The hotel manager had seemed tentative in the lobby, depressed, almost beaten. In his oak-paneled office, with the pictures of the hotel on the walls (the Dolphin had opened in October of 1910 -- Mike might publish without the benefit of reviews in the journals or the big-city papers, but he did his research), Ostermeyer seemed to gain assurance again. There was a Persian carpet on the floor. Two standing lamps cast a mild yellow light. A desk-lamp with a green lozenge-shaped shade stood on the desk, next to a humidor. And next to the humidor were Mike Enslin's last three books. Paperback editions, of course; there had been no hardbacks. Yet he did quite well.Mine host has been doing a little research of his own,Mike thought.

Mike sat down in one of the chairs in front of the desk. He expected Ostermeyer to sit behind the desk, where he could draw authority from it, but Ostermeyer surprised him. He sat in the other chair on what he probably thought of as the employees' side of the desk, crossed his legs, then leaned forward over his tidy little belly to touch the humidor.

"Cigar, Mr. Enslin? They're not Cuban, but they're quite good."

"No, thank you. I don't smoke."

Ostermeyer's eyes shifted to the cigarette behind Mike's right ear -- parked there on a jaunty jut the way an oldtime wisecracking New York reporter might have parked his next smoke just below his fedora with the press tag stuck in the band. The cigarette had become so much a part of him that for a moment Mike honestly didn't know what Ostermeyer was looking at. Then he remembered, laughed, took it down, looked at it himself, then looked back at Ostermeyer.

"Haven't had a cigarette in nine years," he said. "I had an older brother who died of lung cancer. I quit shortly after he died. The cigarette behind the ear..." He shrugged. "Part affectation, part superstition, I guess. Kind of like the ones you sometimes see on people's desks or walls, mounted in a little box with a sign saying break glass in case of emergency. I sometimes tell people I'll light up in case of nuclear war. Is 1408 a smoking room, Mr. Ostermeyer? Just in case nuclear war breaks out?"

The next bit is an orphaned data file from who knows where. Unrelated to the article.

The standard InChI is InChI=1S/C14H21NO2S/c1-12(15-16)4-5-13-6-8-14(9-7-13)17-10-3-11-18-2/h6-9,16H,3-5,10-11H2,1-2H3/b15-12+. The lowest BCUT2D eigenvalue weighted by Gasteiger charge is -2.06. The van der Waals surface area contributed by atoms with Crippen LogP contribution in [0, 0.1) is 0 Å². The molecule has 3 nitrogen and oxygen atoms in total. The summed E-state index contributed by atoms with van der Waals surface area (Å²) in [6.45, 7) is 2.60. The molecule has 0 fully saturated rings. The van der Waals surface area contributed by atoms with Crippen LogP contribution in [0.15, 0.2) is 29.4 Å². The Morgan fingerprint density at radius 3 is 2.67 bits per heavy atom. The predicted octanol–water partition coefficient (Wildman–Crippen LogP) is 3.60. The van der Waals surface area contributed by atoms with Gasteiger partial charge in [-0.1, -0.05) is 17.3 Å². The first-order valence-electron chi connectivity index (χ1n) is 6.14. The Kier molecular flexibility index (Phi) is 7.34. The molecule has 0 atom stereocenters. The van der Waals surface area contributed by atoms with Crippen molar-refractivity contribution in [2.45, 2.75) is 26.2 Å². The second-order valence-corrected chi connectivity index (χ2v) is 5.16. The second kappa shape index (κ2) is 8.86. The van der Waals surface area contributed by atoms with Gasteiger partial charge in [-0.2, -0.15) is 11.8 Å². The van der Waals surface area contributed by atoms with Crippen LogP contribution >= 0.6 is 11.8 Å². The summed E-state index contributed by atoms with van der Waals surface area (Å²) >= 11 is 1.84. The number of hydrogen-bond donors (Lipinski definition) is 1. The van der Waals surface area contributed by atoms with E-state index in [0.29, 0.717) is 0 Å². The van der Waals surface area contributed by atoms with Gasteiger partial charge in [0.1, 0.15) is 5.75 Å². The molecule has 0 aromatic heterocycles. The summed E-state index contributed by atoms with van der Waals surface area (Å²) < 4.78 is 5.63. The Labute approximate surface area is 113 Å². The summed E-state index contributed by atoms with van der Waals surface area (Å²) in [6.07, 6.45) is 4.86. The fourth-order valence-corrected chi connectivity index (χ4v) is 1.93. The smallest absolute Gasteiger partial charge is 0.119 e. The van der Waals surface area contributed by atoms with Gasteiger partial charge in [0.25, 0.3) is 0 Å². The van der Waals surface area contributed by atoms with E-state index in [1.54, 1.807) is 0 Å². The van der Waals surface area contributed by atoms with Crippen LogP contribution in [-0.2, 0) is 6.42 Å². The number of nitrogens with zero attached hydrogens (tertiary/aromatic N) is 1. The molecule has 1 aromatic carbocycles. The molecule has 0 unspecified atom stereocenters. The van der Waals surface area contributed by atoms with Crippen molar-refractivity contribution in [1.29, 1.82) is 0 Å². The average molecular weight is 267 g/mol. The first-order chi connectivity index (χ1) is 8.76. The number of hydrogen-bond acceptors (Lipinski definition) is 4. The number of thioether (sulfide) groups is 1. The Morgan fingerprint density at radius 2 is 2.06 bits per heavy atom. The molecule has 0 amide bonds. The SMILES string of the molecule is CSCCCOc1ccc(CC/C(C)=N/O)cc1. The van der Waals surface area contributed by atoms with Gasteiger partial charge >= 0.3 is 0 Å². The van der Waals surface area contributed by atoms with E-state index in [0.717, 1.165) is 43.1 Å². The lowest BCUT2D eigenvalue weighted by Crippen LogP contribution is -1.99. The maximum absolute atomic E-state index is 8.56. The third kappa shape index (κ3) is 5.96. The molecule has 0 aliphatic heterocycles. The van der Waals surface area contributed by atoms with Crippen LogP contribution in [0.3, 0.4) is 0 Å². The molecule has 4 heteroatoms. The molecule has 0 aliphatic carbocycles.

"As a matter of fact, it is."

"Well," Mike said heartily, "that's one less worry in the watches of the night."

Mr. Ostermeyer sighed again, unamused, but this one didn't have the disconsolate quality of his lobby-sigh. Yes, it was the room, Mike reckoned. His room. Even this afternoon, when Mike had come accompanied by Robertson, the lawyer, Ostermeyer had seemed less flustered once they were in here. At the time Mike had thought it was partly because they were no longer drawing stares from the passing public, partly because Ostermeyer had given up. Now he knew better. It was the room. And why not? It was a room with good pictures on the walls, a good rug on the floor, and good cigars -- although not Cuban -- in the humidor. A lot of managers had no doubt conducted a lot of business in here since October of 1910; in its own way it was as New York as the blonde woman in her black off-the-shoulder dress, her smell of perfume and her unarticulated promise of sleek sex in the small hours of the morning -- New York sex. Mike himself was from Omaha, although he hadn't been back there in a lot of years.